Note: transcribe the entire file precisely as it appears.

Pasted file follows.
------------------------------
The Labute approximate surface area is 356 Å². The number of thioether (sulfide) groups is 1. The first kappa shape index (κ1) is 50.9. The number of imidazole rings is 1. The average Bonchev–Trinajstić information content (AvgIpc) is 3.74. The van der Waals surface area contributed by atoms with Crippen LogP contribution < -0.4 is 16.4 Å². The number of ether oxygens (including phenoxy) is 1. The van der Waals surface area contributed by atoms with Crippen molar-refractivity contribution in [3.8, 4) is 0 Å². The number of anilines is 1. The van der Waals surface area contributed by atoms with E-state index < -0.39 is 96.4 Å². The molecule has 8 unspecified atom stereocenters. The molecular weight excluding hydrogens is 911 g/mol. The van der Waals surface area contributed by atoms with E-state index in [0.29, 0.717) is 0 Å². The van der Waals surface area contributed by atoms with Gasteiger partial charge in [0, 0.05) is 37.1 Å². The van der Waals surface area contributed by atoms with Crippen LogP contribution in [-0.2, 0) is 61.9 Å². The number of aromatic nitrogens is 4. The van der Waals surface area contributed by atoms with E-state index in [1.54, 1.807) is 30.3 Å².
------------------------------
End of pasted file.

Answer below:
The Labute approximate surface area is 356 Å². The number of thioether (sulfide) groups is 1. The first kappa shape index (κ1) is 50.9. The number of imidazole rings is 1. The average Bonchev–Trinajstić information content (AvgIpc) is 3.74. The van der Waals surface area contributed by atoms with Crippen LogP contribution < -0.4 is 16.4 Å². The number of ether oxygens (including phenoxy) is 1. The van der Waals surface area contributed by atoms with Crippen molar-refractivity contribution in [3.8, 4) is 0 Å². The number of anilines is 1. The van der Waals surface area contributed by atoms with E-state index < -0.39 is 96.4 Å². The molecule has 8 unspecified atom stereocenters. The molecular weight excluding hydrogens is 911 g/mol. The van der Waals surface area contributed by atoms with E-state index in [0.29, 0.717) is 0 Å². The van der Waals surface area contributed by atoms with Gasteiger partial charge in [0, 0.05) is 37.1 Å². The van der Waals surface area contributed by atoms with Crippen LogP contribution in [-0.2, 0) is 61.9 Å². The number of aromatic nitrogens is 4. The van der Waals surface area contributed by atoms with E-state index in [1.54, 1.807) is 30.3 Å².